# ROMS/TOMS Developers

Algorithms Update Web Log

kate - March 24, 2009 @ 18:39

Three years ago we did a Northeast Pacific simulation without tides. Ever since, we’ve been talking about adding tides to improve the vertical mixing over the shallow Bering Sea shelf. Here are a few of the things we’ve learned along the way.

First, there were steps we knew were necessary:

• Obtain the best bathymetry available (thanks to Seth Danielson).
• Change the minimum depth from 30 m to 10 m.
• Apply tidal boundary conditions from the global OTPS results.
• Incorporate Mike Foreman’s long-period tidal corrections.
• Add Paul Budgell’s tidal potential terms.
• Fix some MPI bugs in the various bits (see previous post).
• Decrease the timestep for stability.

I was having stability issues when I went to a meeting and heard that tides and the quadratic bottom drag don’t always play nicely. Switching to a linear bottom drag gave me a stable solution – but one in which the tides were too large, especially in Bristol Bay. In fact, the tides were so large in Bristol Bay that the water depth would go negative, leading to trouble. What sort of trouble? If the model wants to grow ice, the amount of ice growth has a term with Hz in it. Negative Hz leads to all sorts of wacky behavior.

I went down the path of trying the WET_DRY option for a bit, uncovering interesting compiler bugs with it. However, the tidal amplitudes were off and we needed to do something about it. Enter spatially variable bottom drag, as suggested by the NOAA fellows. My current implementation uses RDRG_GRID and expects to read a 2-D field from the grid file – a more complete version would also have an ANA_RDRG option and ana_rdrg to back it up. Through some trial and error we came up with a function of depth, increasing as depths shallow from 1000 m, uniform for deeper waters. The largest values are a factor of ten larger than the background value, so I was pleasantly surprised when it ran. The resulting tidal amplitudes are “good enough” except in upper Cook Inlet.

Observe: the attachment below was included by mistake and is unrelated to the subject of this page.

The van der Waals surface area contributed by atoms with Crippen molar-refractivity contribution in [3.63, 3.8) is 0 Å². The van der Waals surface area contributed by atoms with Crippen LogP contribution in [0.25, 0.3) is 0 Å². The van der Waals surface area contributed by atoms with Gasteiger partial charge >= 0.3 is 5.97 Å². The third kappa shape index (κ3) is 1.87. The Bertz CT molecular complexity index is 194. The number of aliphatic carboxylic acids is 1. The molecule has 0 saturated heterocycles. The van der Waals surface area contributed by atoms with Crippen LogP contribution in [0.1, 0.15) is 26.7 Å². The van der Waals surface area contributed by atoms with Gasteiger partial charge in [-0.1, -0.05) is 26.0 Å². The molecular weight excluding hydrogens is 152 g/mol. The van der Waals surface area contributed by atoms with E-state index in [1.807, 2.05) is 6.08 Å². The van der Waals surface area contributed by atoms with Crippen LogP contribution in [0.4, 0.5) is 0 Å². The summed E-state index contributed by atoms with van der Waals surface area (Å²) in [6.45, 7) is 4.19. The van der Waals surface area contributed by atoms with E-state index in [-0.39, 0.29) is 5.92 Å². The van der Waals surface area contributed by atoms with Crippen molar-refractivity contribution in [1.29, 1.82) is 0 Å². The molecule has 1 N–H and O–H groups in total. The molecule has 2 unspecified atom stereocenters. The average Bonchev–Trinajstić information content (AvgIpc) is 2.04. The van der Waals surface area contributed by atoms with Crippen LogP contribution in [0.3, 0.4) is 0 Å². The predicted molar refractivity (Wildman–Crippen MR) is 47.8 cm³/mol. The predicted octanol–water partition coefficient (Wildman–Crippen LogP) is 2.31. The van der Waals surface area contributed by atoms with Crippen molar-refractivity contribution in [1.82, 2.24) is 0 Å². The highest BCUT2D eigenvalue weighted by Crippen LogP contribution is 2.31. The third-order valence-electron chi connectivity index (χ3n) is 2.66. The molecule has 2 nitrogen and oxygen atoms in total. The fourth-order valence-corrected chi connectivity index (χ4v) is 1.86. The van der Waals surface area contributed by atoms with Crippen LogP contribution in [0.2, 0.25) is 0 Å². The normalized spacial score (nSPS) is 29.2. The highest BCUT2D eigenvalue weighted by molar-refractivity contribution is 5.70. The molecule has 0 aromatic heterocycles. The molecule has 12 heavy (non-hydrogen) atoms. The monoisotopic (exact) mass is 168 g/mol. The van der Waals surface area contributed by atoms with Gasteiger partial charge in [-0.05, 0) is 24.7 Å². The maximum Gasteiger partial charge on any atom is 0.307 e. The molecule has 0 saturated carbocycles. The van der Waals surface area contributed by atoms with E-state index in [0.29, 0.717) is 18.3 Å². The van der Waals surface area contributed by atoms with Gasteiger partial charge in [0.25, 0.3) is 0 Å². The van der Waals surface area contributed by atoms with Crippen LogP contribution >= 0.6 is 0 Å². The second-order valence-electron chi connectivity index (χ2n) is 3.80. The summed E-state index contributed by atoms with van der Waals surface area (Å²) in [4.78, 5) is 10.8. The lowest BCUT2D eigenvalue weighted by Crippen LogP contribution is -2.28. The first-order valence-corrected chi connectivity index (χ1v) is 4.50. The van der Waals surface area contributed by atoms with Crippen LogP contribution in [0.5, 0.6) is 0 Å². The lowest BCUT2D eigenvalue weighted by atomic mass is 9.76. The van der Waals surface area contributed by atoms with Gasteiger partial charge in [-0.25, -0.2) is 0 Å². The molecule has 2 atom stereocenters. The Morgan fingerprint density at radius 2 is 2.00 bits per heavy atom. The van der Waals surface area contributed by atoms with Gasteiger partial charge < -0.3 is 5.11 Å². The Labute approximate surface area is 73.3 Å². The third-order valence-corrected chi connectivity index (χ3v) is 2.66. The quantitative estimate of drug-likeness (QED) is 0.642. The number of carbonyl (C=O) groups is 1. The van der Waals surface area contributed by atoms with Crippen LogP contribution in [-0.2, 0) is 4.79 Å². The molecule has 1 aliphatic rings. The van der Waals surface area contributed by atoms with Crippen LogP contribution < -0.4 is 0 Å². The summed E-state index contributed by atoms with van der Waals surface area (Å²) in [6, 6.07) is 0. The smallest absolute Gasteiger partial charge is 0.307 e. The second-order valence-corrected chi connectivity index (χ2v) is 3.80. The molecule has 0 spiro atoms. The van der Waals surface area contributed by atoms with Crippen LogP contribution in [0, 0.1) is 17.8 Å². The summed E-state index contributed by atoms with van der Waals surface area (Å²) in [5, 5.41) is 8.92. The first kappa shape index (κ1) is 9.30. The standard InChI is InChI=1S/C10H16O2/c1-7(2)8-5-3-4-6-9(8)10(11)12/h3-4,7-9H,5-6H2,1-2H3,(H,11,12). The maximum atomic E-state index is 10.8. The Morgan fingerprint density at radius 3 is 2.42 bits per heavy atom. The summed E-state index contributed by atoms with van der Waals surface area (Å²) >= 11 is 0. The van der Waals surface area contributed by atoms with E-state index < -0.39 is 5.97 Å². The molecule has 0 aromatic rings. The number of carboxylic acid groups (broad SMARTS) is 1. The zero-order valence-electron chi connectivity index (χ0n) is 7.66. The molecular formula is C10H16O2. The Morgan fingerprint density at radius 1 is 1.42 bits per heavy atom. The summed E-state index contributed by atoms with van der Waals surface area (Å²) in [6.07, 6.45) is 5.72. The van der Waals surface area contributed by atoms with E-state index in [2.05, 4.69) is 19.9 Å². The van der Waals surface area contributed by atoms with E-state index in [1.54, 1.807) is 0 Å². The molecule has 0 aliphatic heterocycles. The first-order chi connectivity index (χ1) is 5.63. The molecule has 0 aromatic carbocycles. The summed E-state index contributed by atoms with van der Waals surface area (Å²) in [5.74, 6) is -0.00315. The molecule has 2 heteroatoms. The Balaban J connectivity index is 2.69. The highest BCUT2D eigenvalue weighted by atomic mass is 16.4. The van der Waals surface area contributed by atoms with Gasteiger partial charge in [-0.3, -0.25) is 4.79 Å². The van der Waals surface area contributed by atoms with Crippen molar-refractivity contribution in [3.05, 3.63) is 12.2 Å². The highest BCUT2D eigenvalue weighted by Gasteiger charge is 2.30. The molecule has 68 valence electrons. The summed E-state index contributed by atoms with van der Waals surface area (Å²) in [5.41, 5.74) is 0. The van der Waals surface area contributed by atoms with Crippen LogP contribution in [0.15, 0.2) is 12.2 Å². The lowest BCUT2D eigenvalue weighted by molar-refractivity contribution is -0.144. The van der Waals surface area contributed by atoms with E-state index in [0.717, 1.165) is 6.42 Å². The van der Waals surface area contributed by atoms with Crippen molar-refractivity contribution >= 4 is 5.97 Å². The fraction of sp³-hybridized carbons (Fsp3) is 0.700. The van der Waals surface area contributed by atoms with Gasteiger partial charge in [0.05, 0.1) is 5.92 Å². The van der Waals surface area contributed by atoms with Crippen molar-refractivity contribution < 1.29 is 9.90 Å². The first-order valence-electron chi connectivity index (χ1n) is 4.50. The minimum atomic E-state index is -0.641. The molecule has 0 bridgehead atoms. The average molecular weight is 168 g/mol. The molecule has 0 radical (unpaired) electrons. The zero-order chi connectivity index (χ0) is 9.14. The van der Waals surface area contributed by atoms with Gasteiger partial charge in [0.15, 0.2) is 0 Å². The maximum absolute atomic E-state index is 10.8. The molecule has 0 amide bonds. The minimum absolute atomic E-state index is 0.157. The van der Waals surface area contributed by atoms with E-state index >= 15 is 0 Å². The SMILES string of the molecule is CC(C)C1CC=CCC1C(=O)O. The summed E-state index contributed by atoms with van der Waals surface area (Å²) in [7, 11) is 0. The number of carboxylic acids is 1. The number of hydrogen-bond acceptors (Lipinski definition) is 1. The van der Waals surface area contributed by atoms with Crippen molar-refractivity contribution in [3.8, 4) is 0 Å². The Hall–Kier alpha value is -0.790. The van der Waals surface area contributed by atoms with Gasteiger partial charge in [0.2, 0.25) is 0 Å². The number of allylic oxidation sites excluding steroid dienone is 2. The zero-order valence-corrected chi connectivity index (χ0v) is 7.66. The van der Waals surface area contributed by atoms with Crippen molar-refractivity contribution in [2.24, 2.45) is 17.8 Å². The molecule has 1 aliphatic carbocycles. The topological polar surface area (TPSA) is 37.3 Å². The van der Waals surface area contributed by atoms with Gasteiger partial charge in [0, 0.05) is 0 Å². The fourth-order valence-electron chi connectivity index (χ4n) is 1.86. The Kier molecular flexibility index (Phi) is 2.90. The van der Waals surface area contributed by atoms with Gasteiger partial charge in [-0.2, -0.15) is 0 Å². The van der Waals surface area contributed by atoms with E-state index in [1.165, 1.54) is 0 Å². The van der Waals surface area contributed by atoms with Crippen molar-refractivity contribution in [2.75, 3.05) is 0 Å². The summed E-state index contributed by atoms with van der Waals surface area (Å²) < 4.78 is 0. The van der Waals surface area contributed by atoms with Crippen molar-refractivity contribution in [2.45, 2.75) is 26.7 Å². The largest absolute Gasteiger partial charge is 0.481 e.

How about the rest of the simulation? It turns out we were getting vastly too much vertical mixing over the Bering Sea shelf. This is with LMD_MIXING with both top and bottom boundary layers turned on. That combination isn’t bad without tides, but with tides the bottom boundary layer grows to encompass the entire water column, even in deeper water than it should. Turning off the bottom boundary layer or trying one of the GLS schemes caused the model to blow up, back to the old tidal bottom drag instability mode.

After a conversation with Sasha Shchepetkin, I modified the bottom drag so that it is reduced in shallow water, so as to obey a stability limit of:

dt rdrg/Hz <= 0.5 or 0.6 or rdrg <= 0.6 Hz/dt Success! I did have one episode where the tides once again got too big in Bristol Bay with the old negative depth consequences, but managed to get through it by going to half the timestep for some months. Note that the maximum allowed drag goes up as the timestep gets shorter. I believe the quadratic version of this would be: rdrg <= 0.6 Hz / (dt*sqrt(u*u+v*v)) though this again gave me tides that were too large in Bristol Bay. That's what we get for being greedy and asking for N=60 in 10 m of water: the Hz's get small.